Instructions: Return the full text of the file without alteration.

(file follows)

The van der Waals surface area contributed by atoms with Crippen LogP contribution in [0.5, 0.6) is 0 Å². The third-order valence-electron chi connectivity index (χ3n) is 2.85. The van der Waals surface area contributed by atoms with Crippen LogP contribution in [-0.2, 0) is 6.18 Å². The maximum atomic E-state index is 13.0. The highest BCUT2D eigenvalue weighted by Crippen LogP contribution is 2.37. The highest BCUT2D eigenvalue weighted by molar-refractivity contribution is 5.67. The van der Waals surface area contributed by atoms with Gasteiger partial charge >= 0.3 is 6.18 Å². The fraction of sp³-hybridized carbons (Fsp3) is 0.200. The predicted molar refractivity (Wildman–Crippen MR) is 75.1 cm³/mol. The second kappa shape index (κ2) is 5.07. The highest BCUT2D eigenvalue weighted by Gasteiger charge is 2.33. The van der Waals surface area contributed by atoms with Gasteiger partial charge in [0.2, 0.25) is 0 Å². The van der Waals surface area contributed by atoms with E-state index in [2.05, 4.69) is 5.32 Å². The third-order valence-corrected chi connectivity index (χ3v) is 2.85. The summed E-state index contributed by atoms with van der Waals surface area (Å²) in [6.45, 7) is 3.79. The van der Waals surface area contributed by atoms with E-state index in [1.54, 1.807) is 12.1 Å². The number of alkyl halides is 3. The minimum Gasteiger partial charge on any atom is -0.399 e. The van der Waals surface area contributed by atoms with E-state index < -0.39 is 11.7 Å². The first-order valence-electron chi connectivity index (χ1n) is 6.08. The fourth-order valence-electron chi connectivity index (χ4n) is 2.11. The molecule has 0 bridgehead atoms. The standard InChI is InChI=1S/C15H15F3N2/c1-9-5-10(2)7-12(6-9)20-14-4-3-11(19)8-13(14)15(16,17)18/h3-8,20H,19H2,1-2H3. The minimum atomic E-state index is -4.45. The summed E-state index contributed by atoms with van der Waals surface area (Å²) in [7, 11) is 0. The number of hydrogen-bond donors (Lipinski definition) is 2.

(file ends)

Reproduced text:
The van der Waals surface area contributed by atoms with Crippen LogP contribution in [0.5, 0.6) is 0 Å². The third-order valence-electron chi connectivity index (χ3n) is 2.85. The van der Waals surface area contributed by atoms with Crippen LogP contribution in [-0.2, 0) is 6.18 Å². The maximum atomic E-state index is 13.0. The highest BCUT2D eigenvalue weighted by Crippen LogP contribution is 2.37. The highest BCUT2D eigenvalue weighted by molar-refractivity contribution is 5.67. The van der Waals surface area contributed by atoms with Gasteiger partial charge >= 0.3 is 6.18 Å². The fraction of sp³-hybridized carbons (Fsp3) is 0.200. The predicted molar refractivity (Wildman–Crippen MR) is 75.1 cm³/mol. The second kappa shape index (κ2) is 5.07. The highest BCUT2D eigenvalue weighted by Gasteiger charge is 2.33. The van der Waals surface area contributed by atoms with Gasteiger partial charge in [0.2, 0.25) is 0 Å². The van der Waals surface area contributed by atoms with E-state index in [2.05, 4.69) is 5.32 Å². The third-order valence-corrected chi connectivity index (χ3v) is 2.85. The summed E-state index contributed by atoms with van der Waals surface area (Å²) in [6.45, 7) is 3.79. The van der Waals surface area contributed by atoms with E-state index in [1.54, 1.807) is 12.1 Å². The number of alkyl halides is 3. The minimum Gasteiger partial charge on any atom is -0.399 e. The van der Waals surface area contributed by atoms with E-state index < -0.39 is 11.7 Å². The first-order valence-electron chi connectivity index (χ1n) is 6.08. The fourth-order valence-electron chi connectivity index (χ4n) is 2.11. The molecule has 0 bridgehead atoms. The standard InChI is InChI=1S/C15H15F3N2/c1-9-5-10(2)7-12(6-9)20-14-4-3-11(19)8-13(14)15(16,17)18/h3-8,20H,19H2,1-2H3. The minimum atomic E-state index is -4.45. The summed E-state index contributed by atoms with van der Waals surface area (Å²) in [7, 11) is 0. The number of hydrogen-bond donors (Lipinski definition) is 2.